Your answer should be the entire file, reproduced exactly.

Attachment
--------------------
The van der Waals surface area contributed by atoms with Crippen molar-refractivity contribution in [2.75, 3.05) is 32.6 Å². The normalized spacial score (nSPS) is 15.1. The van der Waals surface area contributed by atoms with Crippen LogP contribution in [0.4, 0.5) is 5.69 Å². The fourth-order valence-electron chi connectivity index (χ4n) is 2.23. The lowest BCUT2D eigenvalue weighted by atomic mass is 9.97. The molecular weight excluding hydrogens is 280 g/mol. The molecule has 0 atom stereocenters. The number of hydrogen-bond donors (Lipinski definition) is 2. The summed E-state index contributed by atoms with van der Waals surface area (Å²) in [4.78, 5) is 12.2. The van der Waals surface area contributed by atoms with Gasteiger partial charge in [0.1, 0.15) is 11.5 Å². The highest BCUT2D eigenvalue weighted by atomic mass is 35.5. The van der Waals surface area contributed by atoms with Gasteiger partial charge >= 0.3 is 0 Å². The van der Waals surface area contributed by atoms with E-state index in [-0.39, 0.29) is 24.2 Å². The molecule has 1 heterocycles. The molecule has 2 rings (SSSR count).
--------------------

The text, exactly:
The van der Waals surface area contributed by atoms with Crippen molar-refractivity contribution in [2.75, 3.05) is 32.6 Å². The normalized spacial score (nSPS) is 15.1. The van der Waals surface area contributed by atoms with Crippen LogP contribution in [0.4, 0.5) is 5.69 Å². The fourth-order valence-electron chi connectivity index (χ4n) is 2.23. The lowest BCUT2D eigenvalue weighted by atomic mass is 9.97. The molecular weight excluding hydrogens is 280 g/mol. The molecule has 0 atom stereocenters. The number of hydrogen-bond donors (Lipinski definition) is 2. The summed E-state index contributed by atoms with van der Waals surface area (Å²) in [4.78, 5) is 12.2. The van der Waals surface area contributed by atoms with Gasteiger partial charge in [0.1, 0.15) is 11.5 Å². The highest BCUT2D eigenvalue weighted by atomic mass is 35.5. The van der Waals surface area contributed by atoms with Gasteiger partial charge >= 0.3 is 0 Å². The van der Waals surface area contributed by atoms with E-state index in [-0.39, 0.29) is 24.2 Å². The molecule has 1 heterocycles. The molecule has 2 rings (SSSR count).